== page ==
Photo courtesy of Netflix.


The 'Black Mirror' Episode "Striking Vipers" Questions Heterosexuality In The Best Way

It's not queer, but it's not straight either

by Sesali Bowen

While everyone else has been picking apart "Rachel, Jack and Ashley Too," the new Black Mirror episode starring Miley Cyrus as both a troubled pop star and her synced robot doll, I can't stop thinking about "Striking Vipers." The first episode in the new season focuses on the friendship between Karl (Yahya Abdul-Mateen II) and Danny (Anthony Mackie), who bond over a virtual reality fighting game, called Striking Vipers, that transports users' consciousness into a virtual reality simulation.

While playing the game, Karl and Danny can feel the physical sensations corresponding to their characters, Roxette (Pom Klementieff) and Lance (Ludi Lin). Things get complicated when Roxette and Lance start having sex, leading to a fraught dynamic between the two real-life friends. Soon enough, Danny's preoccupation with this fantasy life causes him to have problems with his wife Theo (Nicole Beharie), and it's in this way that "Striking Vipers" forces us to question the parameters of heterosexuality, monogamy, and sex itself.

Because Karl chose Roxette as his character, he experiences sex in a woman's body. He describes the feeling to Danny as being like a "whole fucking orchestra" compared to the "guitar solo" that is male pleasure. He says, "The tune's basically the same, different tempos though." Karl enjoys it, and it has no bearing on his own gender identity or orientation. It's just a new sexual sensation. Still, though, it's a powerful enough sensation that Karl and Danny meet up in real life to kiss so they can see if there's anything more to their interest in the game than just fantasy. It turns out, though, that there isn't, and Danny can feel reassured that his marriage to Theo is one he wants to continue.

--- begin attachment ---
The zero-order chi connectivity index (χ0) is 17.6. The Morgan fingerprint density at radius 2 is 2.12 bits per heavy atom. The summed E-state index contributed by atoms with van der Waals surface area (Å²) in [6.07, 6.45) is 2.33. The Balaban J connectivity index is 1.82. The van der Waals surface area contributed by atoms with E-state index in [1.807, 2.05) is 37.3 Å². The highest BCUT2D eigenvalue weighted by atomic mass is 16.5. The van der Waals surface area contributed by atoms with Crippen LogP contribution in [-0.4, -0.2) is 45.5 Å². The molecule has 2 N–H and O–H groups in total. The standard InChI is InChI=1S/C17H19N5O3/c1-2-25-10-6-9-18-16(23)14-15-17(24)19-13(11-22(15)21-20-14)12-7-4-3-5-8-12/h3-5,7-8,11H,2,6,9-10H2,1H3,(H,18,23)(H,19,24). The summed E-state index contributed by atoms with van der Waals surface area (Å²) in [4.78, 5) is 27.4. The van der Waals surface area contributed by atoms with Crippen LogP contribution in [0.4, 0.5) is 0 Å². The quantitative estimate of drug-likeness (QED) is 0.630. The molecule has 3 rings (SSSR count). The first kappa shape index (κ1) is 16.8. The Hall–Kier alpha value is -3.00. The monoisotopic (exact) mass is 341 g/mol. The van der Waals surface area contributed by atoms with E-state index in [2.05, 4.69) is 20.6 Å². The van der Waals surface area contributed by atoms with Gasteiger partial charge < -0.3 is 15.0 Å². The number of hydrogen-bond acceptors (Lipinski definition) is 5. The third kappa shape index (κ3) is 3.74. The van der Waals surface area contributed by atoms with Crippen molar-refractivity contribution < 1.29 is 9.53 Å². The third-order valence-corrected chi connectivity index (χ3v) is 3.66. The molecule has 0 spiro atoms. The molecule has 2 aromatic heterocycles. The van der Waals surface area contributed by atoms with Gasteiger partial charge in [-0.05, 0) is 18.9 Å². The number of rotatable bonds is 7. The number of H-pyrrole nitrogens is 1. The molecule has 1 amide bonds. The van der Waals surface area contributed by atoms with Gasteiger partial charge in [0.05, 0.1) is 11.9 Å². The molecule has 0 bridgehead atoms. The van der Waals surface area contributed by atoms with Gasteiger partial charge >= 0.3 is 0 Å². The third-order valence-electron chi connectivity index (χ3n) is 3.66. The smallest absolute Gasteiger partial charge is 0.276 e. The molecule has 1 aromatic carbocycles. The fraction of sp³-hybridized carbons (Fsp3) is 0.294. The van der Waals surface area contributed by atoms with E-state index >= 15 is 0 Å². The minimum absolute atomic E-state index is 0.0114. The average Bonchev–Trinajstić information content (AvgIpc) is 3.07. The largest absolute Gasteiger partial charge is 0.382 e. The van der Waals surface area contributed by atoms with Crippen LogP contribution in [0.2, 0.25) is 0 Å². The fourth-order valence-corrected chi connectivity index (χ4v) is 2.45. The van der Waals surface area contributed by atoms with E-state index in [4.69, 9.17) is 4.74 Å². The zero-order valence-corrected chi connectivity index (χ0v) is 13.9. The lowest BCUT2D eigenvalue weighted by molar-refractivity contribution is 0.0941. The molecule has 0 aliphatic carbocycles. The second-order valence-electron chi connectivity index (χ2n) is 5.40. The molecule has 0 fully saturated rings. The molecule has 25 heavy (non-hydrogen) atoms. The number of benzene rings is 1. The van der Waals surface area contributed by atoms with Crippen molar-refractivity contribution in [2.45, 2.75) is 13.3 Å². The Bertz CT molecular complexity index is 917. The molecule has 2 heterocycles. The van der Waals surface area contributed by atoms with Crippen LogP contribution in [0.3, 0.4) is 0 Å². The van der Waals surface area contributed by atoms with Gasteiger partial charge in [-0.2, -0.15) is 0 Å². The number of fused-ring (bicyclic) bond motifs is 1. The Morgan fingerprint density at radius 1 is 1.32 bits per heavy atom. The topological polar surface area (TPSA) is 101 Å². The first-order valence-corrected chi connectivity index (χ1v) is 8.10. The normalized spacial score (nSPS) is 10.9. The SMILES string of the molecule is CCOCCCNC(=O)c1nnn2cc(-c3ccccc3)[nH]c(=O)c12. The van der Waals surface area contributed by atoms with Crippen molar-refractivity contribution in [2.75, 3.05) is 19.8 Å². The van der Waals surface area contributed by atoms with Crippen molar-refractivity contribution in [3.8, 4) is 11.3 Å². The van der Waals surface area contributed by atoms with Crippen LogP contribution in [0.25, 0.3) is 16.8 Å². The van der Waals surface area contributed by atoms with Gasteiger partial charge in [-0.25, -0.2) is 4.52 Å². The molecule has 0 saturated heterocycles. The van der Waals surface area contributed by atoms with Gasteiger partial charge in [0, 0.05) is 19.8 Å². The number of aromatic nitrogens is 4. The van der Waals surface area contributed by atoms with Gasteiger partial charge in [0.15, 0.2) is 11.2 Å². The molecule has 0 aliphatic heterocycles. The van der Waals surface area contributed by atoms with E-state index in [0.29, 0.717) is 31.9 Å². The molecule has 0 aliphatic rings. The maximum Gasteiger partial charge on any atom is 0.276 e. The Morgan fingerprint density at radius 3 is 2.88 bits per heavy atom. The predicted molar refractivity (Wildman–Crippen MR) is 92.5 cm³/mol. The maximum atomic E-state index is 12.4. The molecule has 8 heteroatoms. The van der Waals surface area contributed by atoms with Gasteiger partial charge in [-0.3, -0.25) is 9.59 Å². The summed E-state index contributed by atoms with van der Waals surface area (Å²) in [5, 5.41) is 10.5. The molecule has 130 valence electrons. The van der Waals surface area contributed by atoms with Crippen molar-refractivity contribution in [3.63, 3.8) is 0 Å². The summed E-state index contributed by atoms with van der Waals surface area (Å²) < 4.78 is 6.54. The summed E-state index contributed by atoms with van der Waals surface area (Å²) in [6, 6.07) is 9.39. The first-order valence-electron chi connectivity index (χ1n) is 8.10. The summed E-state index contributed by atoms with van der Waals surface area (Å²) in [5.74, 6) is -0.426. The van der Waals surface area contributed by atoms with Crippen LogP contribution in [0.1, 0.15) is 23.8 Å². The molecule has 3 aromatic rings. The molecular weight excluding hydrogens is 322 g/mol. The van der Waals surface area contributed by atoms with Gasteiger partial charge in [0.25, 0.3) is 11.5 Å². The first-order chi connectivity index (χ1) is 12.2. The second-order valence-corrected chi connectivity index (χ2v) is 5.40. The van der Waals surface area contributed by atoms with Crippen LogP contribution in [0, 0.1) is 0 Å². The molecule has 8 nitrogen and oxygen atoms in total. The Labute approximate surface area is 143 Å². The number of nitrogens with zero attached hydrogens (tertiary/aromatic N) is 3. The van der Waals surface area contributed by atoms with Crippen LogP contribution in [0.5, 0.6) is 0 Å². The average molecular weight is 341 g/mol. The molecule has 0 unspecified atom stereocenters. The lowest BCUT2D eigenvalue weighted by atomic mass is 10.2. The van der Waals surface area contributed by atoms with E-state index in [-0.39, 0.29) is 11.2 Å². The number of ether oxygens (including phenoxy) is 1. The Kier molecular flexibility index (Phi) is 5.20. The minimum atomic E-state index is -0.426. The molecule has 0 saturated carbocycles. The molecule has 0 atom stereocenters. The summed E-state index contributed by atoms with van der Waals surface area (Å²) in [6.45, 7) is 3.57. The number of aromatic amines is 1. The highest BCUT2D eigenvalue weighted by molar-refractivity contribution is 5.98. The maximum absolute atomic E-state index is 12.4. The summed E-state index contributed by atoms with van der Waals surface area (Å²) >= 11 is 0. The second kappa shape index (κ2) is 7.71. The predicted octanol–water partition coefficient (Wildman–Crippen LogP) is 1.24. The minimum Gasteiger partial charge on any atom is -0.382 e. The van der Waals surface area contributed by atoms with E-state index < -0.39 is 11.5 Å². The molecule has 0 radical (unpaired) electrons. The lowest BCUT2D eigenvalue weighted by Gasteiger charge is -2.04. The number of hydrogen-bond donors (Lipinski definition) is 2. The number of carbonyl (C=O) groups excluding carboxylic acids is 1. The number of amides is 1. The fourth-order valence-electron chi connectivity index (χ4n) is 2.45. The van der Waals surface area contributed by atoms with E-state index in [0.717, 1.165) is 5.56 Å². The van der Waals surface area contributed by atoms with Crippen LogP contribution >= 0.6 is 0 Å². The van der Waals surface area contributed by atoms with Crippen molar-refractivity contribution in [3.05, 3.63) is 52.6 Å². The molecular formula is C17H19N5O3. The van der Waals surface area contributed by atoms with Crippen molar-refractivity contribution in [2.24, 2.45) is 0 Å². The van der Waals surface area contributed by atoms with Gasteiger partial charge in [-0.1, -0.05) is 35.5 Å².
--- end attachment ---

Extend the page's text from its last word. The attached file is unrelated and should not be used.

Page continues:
While there is something unfortunate about the way "Striking Vipers" deploys a queer love story through the bodies of straight-presenting people, the indirect intimacy between Karl and Danny is an interesting way to explore these themes, even if it does feel like there's an avoidance of queer Black bodies, and a refusal to visually represent them. But, the point of the episode isn't to advocate for the right of Black men to fall in love with each other over video games, rather it encourages straight viewers to consider alternatives to sexual pleasure, and the role of gender in those interactions.

The episode's refusal to budge on the fact that Karl and Danny are straight Black men ultimately feels like a truly powerful narrative theme, because while queer people have been reimagining the parameters of sex and relationships for decades, straight people still need to do the work of looking outside their strict binaries and gender roles. In making this the focal point of the episode, "Striking Vipers" did exactly what

Black Mirror

has sought out to do throughout its run: use the possibilities of technology to look deeper at the human condition.

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